So my weekend basically sucked. Here are some notable details:
On Saturday afternoon, while we were out, some lovely individuals broke into our house. They shattered the window slats on our sunroom, cut the screen, and wandered through the house. They rummaged through drawers, and took my new 80 gig iPod. Bridgette was working an overnight shift, so I was alone to deal with the mess and call the police. After the cops left, I realized that they had also taken the spare keys to the house and to our Toyota Camry, along with an extra garage door opener. I called the police with this information, but they got annoyed and told me to call back on Monday so they could file it in the report.
Saturday night was an anxious time. Thankfully, Todd and Adam came over to keep me company, and after securing the house as much as I possibly could, I went over to Kevin’s to spend the night. It sucked, but I read the Bible a lot and talked on the phone to my wife pretty regularly. We were both exhausted from stress, crying, and fear.
I spent Sunday morning working on re-programming the garage door opener and calling around to get quotes on security systems. Around noon, as I was on the phone, I peered out my window and noticed that our garage was opened. Running out the door, I saw that the Camry was gone. In a blind panic, I called 911 and saw that two of my neighbors were already outside on the phone with the police, having watched the whole thing happen themselves. They said three 15 or 16 year old kids with oversized white t-shirts and black do-rags managed to get the garage door open and peel out of the driveway achieving heretofore unknown speeds down the alley with my 2001 Toyota. Stunned, I waited for the police to arrive and we all gave our reports.
(Incidentally, that police officer apologized profusely for taking 10 minutes to get there – he said he was working down near Plymouth and got called up to us because of how drastically undermanned they are. Thanks, Mayor Rybak.)
All things considered, the afternoon was actually pretty cool. My parents showed up, along with my brother, and together we put in new locks to the house, put in a new secure door between the kitchen and sunroom, and made a number of other helpful improvements. It seemed like our whole neighborhood was out and about, talking with us about what happened. I had a hugely encouraging phone conversation with Mark, the pastor at the Rock, who seemed to know just what to say.
Sunday evening around 9, just as we were trying to settle in for a routine evening, our doorbell rang. It was Maria, a 10 year old girl from our neighborhood to tell me that she had seen the three boys break into our house on Saturday and she asked them what they were doing, but they yelled at her, so she was too scared to do anything about it. The whole time we were talking, she was nervously looking over her shoulder down the block. Eventually, she told me that the kids with the oversized white t-shirts and black do-rags were playing basketball down the street. We thanked her, and called 911 again. They said they’d send out a squad car, and we figured that was it.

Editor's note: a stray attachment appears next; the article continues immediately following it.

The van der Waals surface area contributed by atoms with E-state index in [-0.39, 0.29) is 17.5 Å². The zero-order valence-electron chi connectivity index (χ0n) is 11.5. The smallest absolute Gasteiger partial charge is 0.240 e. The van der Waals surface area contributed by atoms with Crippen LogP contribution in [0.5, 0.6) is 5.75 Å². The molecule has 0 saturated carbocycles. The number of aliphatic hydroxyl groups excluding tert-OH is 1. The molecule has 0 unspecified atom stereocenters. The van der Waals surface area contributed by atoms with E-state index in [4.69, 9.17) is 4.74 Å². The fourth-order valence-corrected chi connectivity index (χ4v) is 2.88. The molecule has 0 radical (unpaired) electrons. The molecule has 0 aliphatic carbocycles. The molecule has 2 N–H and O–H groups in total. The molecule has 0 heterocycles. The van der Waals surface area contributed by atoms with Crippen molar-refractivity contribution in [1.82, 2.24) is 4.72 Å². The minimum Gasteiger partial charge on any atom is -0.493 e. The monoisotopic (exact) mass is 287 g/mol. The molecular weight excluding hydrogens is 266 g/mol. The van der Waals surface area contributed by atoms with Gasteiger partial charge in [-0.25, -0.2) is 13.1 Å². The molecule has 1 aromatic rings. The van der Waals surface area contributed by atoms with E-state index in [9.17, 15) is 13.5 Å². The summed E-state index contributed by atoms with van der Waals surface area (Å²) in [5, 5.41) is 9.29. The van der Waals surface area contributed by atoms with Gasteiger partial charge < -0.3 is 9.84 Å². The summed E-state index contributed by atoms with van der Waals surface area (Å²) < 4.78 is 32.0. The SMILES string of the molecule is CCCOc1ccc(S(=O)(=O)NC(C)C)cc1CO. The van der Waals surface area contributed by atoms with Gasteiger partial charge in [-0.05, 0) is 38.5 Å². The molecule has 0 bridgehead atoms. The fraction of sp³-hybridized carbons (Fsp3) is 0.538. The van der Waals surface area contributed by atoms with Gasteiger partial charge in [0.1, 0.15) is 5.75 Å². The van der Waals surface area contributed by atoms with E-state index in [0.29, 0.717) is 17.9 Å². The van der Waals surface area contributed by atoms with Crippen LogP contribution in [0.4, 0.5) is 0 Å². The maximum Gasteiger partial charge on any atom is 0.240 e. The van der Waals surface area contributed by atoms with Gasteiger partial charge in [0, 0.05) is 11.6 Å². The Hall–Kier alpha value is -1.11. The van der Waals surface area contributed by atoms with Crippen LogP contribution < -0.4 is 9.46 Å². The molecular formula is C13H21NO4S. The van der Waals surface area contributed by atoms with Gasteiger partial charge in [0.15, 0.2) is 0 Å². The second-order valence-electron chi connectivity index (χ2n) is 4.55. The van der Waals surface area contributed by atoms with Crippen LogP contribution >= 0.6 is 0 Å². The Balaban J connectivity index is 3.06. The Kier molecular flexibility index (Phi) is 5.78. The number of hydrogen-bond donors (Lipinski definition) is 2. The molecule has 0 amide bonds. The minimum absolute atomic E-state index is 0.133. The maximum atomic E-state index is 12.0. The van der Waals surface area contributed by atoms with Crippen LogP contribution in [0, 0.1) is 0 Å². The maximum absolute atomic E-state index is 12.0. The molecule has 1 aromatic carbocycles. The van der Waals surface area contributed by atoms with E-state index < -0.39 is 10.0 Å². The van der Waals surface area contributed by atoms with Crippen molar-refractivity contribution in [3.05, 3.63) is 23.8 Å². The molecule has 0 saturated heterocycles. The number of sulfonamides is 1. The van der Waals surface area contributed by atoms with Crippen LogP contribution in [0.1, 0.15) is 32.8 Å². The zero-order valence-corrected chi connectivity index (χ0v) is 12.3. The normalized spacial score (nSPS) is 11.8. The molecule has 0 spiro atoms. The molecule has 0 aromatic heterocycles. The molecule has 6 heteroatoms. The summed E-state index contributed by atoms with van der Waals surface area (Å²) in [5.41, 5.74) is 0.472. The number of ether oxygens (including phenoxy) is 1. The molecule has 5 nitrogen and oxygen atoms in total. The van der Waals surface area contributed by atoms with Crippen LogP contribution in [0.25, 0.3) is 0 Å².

20 minutes later, the doorbell rang again, and this time it was a police officer. He told me that he had ID’d the three kids, but there wasn’t a ton to hold them on (Maria apparently clammed up in front of the police). He told me they’d get taken in for questioning that night, and that I should call the precinct every day to keep bugging them about my case – the squeaky wheel gets the grease. This didn’t seem very encouraging, so I asked him about the car. He said he’d read a report earlier in the evening that it had been recovered after a brief chase, but that the kids inside scattered. He didn’t know if it was trashed or not, but he didn’t seem particularly hopeful.
I went inside and hugged Bridgette, thankful that at least we were each safe and with one another. Also our cats had not been mutilated beyond recognition.
We’re each feeling a million things right now, and I think it will be a long while before we feel really comfortable about the situation. We know that God allowed this to happen, and we know that ultimately, a ton of people (including Mark) are going through much worse than the expenses and emotional craziness we went through over the last 48 hours. We know we’ll be okay, and that God is good.
Let’s just hope that those three punks in the oversized white t-shirts and black do-rags who like to play basketball at 5315 Fremont Avenue see justice. Maybe I’ve been reading Kevin’s blog too much, but I’m not very optimistic.